An Investigation of Word-Internal Syllabification in Moroccan Arabic
Amanda Rysling
New York University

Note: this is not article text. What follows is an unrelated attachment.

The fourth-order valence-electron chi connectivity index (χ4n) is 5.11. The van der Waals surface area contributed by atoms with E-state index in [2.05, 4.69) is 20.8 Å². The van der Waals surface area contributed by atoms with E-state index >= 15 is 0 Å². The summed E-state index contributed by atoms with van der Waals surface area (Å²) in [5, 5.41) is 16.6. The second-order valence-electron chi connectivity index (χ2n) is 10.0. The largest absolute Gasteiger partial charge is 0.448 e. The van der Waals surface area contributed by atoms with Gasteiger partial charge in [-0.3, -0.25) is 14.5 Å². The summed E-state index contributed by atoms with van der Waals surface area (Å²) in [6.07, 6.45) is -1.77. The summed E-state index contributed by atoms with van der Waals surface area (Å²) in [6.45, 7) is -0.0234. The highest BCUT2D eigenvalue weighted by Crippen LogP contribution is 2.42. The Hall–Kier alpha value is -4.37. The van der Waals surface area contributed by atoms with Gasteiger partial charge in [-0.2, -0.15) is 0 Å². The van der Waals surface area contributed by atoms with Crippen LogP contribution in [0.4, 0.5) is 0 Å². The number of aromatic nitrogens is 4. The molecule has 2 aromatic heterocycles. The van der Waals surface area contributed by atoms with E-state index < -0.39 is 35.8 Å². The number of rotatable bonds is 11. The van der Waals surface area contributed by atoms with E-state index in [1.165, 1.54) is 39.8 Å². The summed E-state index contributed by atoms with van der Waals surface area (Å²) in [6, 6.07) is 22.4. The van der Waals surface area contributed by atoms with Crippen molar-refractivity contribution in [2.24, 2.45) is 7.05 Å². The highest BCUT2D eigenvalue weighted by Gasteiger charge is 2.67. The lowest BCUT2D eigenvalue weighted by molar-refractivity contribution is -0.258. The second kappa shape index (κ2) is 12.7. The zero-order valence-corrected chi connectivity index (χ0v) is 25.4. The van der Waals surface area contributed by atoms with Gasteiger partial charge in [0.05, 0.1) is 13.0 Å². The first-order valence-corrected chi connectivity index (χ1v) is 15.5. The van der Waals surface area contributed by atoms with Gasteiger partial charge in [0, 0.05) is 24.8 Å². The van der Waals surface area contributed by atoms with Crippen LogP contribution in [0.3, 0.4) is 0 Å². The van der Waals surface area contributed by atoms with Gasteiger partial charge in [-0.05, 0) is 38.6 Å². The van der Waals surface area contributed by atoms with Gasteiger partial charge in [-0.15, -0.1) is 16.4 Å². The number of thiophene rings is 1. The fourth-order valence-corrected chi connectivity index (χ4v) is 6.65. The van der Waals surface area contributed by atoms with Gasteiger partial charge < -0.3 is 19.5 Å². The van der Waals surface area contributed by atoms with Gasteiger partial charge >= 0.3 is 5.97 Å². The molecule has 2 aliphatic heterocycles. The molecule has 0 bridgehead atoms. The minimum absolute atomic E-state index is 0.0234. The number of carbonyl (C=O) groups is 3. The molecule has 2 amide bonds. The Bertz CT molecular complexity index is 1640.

In Moroccan Arabic (MA), clusters of one, two, and three consonants are permitted in every position of a word. The syllabification of such clusters is a matter of great theoretical interest because of its potential to revise previous conclusions about the cross-linguistic typology of syllable structure (Dell & Elmedlaoui 2002 here). The present investigation follows previous work by Honorof and Browman (1995), Shaw, Gafos, Hoole, and Zeroual (2009) and others in attempting to discern the syllabic structure of the consonants in a cluster using experimental methods which allow one to assess the temporal organization of these phonological strings or clusters. Because previous work has thus far focused only on consonants at word edges, the patterns discovered may be interpreted as properties of word edges, and not onsets or codas themselves. This investigation is thus an important next step of inquiry in attempting to discern temporal patterns in word-medial consonant clusters. Data were collected from four MA speakers via Electromagnetic Articulometry (EMA). EMA tracks the movement of small pellets attached to articulators of interest during speech. The key articulatory events in the unfolding of each speech gesture were identified by analyzing the motion of the primary articulator for that gesture. These corresponded to the onset of movement, the peak velocities of the articulator to and away from the constriction, the target and release of the constriction, the maximal constriction of the articulation, and the offset of movement. Three  measurements from each consonant cluster were taken to be representative of the qualities of that cluster: the left edge, C- center, and right edge. The left edge was identified as the gestural onset of the first consonant in a cluster, the right edge as the gestural offset of the last consonant in a cluster, and the C-center of the cluster was calculated as the mean of the mid-points of each consonant in the cluster, where mid-point for a consonant refers to the timepoint halfway between the gestural target and release of that Two hypotheses about the prospective structural nature of the onset in MA were contrasted in their predictions about patterns of temporal organization. These differed in stating either that the MA onset may be composed of a single consonant only, with clusters syllabified as [CC.CV], or that multiple consonants can participate in a complex onset, yielding the syllabification of [C.CCV] or [CCCV] (where two or all three of the prevocalic consonants join with the vowel in one syllable). These were designated the simplex onset hypothesis and the complex onset hypothesis, respectively. The simplex onset hypothesis, wherein only one consonant can participate in an onset, predicts that (1) the times from the left edge or C-center of the consonant cluster to the gestural anchors would vary as a result of the number of consonants in the cluster, and (2) the times from the right edge of the consonant cluster to the gestural anchors would not vary with the number of cluster consonants. The complex onset hypothesis predicts that (1) the times from the left or right edges of the consonant cluster to the gestural anchors should vary with the number of consonants in the cluster, and (2) the times from the C-center to the gestural anchors should not vary with the number of consonants in the cluster. One-way ANOVAs and Pearson's Correlation Coefficients were calculated to determine the significance of the patterns observed and the strength of the correlations discovered between the number of consonants in a given cluster and the timestamps of pertinent measurements. The intervals from the left edge and C-center to gestural anchors were found to increase with the number of consonants in the cluster, while the intervals from the right edge to the gestural anchors did not vary with the number of  consonants in the cluster. On the basis of these, it was determined that MA follows a structural organization consistent with single-consonant onsets only. This confirms the conclusions of previous work about syllable onsets and codas for the case of word-medial consonant clusters.


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